US poultry price-fixing trial begins

Antitrust issues in the broiler chicken industry will be in the spotlight as a criminal trial of former poultry executives charged with fixing prices begins in Denver, Colorado.
calendar icon 27 October 2021
clock icon 3 minute read

Four former chicken industry executives, including former Pilgrim’s Pride CEO Jayson Penn, are facing felony price-fixing charges in court. Evidence from the prosecution is expected to show phone records, online communications and text messages that proves the four executives violated the Sherman Act of 1890, the primary anti-monopoly law in the US.

The current case is associated with a broad 2019 investigation from the US Department of Justice into the meat industry’s alleged antitrust violations. Penn and two other executives are the first to stand trial for criminal price-fixing charges. They have been fighting the case for two years.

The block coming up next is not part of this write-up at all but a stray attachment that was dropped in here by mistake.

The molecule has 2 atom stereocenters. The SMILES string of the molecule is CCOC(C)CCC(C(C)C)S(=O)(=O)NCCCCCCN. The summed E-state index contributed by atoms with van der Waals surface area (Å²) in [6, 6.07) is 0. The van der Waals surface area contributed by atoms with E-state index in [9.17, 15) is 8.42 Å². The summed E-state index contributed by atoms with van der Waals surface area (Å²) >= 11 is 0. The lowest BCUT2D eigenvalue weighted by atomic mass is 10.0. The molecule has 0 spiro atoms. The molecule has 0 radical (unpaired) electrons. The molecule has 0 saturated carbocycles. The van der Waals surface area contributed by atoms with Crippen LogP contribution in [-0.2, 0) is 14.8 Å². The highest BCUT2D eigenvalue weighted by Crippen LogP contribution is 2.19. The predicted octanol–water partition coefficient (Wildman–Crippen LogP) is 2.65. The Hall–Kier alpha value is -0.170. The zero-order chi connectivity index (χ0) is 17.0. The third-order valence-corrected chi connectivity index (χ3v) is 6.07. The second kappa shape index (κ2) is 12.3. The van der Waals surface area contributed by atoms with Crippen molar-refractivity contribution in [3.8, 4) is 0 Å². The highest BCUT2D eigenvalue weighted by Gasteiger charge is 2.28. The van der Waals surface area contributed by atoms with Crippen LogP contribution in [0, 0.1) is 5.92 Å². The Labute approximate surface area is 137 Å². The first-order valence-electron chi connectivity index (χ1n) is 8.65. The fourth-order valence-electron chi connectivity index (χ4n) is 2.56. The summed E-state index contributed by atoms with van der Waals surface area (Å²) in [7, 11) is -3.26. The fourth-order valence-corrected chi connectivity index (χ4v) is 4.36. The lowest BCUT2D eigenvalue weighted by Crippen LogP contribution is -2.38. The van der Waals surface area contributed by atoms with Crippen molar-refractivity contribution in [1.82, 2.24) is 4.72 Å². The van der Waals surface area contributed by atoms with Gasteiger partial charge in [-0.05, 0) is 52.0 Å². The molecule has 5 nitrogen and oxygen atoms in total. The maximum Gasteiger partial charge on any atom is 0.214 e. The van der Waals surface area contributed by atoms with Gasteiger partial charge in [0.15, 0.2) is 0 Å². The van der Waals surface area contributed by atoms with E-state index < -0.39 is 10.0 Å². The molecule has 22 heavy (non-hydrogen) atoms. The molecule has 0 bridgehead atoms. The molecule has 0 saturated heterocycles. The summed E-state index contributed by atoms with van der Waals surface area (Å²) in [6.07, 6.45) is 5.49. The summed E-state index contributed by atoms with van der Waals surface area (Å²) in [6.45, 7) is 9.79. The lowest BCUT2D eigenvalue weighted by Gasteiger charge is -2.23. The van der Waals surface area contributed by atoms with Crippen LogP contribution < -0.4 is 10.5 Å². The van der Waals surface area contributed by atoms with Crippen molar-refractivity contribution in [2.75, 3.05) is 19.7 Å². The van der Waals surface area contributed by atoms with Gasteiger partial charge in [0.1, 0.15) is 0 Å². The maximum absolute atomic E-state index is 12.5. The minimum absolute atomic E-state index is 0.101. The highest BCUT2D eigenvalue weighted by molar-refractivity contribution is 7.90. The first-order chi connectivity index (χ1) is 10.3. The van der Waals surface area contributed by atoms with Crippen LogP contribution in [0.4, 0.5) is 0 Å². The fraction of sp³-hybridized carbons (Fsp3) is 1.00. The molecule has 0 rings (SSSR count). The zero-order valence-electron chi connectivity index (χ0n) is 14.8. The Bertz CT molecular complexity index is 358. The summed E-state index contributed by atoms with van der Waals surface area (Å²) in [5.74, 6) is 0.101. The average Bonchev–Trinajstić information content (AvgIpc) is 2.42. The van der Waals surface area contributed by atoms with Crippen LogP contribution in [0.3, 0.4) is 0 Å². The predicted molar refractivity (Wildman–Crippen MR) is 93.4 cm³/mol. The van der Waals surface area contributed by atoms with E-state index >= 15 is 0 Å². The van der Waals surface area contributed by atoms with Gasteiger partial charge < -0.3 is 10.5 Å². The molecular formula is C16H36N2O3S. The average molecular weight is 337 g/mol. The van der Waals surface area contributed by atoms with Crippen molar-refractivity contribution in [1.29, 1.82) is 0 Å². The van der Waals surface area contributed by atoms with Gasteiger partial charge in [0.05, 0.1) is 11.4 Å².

The case uses the Sherman Act of 1980 to address the alleged price-fixing. The law, which was amended and ratified in 1914, foresaw price-fixing in the meatpacking industry and outlined criminal penalties to prevent the practice. If a defendant is convicted, the law dictates a maximum prison sentence of ten years and a fine of $1 million for individuals, or $100 million for corporations. Or twice the profits from the crime or twice the victims’ loss – whichever is more costly.

Executives often accept plea bargains when faced with antitrust allegations. The current criminal trial in Denver is notable because if a jury reaches any guilty verdicts for the executives, the judge will have an opportunity to use the sentence as a way of deterring future price-fixing schemes. It will also put corporate boards and investors on notice: high profits stemming from price-fixing cannot keep influencing industry standards or investor expectations.

Read a more in-depth analysis of the trial in Forbes.

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